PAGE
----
Heathrow: Longs queues are begging to subside
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As the UK’s busiest airport, Heathrow has to know how to handle all kinds of incidents from passenger medical emergencies to security regulations. But one lesser known danger is estimated to cost the aviation industry over one billion a year.
Bird strike has been a threat to aviation since humans first took to the skies in the early twentieth century.
The incident occurs when an aircraft collides with an airborne animal, or in other words, a bird.
Although the majority of bird strikes cause little damage to an aircraft, they are fatal to birds and could cause a serious incident to a plane.
Bird strikes are most likely to happen during takeoff or landing, so Heathrow has to work hard to prevent the issue.
The incidents are estimated to cost the industry over £1.5 billion in damages worldwide every year.
One of the most effective ways to prevent bird strikes is to have effective bird management at an airport.
Viewers were introduced to Airside Ian, part of Heathrow’s air safety department. Ian’s job is to keep an eye on any bird activity.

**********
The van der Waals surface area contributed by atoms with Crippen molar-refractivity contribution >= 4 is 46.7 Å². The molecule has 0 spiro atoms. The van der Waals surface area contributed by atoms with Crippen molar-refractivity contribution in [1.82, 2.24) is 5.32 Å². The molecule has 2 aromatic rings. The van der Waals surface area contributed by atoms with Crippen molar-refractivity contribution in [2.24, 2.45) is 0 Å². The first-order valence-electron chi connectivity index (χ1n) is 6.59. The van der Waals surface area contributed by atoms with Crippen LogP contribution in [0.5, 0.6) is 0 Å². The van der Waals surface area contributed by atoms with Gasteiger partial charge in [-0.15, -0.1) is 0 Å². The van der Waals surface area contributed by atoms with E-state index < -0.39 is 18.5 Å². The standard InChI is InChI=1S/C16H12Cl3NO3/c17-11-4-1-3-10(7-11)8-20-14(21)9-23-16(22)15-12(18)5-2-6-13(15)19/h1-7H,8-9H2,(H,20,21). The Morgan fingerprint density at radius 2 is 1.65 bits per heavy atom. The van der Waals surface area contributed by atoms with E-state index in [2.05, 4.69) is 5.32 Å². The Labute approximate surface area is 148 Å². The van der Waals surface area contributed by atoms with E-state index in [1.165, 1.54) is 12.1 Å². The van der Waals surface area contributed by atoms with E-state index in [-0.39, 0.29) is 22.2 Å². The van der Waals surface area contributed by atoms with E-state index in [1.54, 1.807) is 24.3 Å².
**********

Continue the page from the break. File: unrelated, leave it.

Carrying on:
The narrator said: “If there’s as much as a talon touching down on Ian’s 3000 acre turf, he’s going to know about it.”
Ian told viewers: “An airfield should be a hostile environment for birds. A bird could go through to the engine, the engine could stall upon takeoff.
“It can actually end up crashing and obviously could end up that we lost a life, so we try and make it as bird free as possible.”
As plane journeys from Heathrow dropped during the pandemic, Ian’s job became “even more critical”.
He said: “There’s been a distinct increase in crows, a fair few red kites have come. There’s an increase in pigeons.”
The increasing bird numbers at Heathrow are likely to be due to restaurant and cafe closures.
Birds that relied on eateries for food have flown further afield and decided to try their luck at Heathrow.
If left to thrive, the increasing bird numbers could lead to higher risks of bird strike when international travel picks up.
Viewers saw Ian use a projectile pistol to fire up in the air. The projectile explodes and frightens the birds away.
However, the Heathrow birds were undisturbed by the projectile and Ian was forced to try a more powerful method.
Equipped with a new blank firing semi-automatic pistol, Ian made a more formidable figure on the airfield.
Ian told viewers: “I’m quite interested in weapons. I belong to a rifle club. It’s a good discipline, it’s about keeping yourself steady, calming yourself and just trying to hit something.”
No birds will be harmed with the new pistol. Ian said: “The birds won’t know what hit them, but it won’t be a bullet, it will just be noise.”
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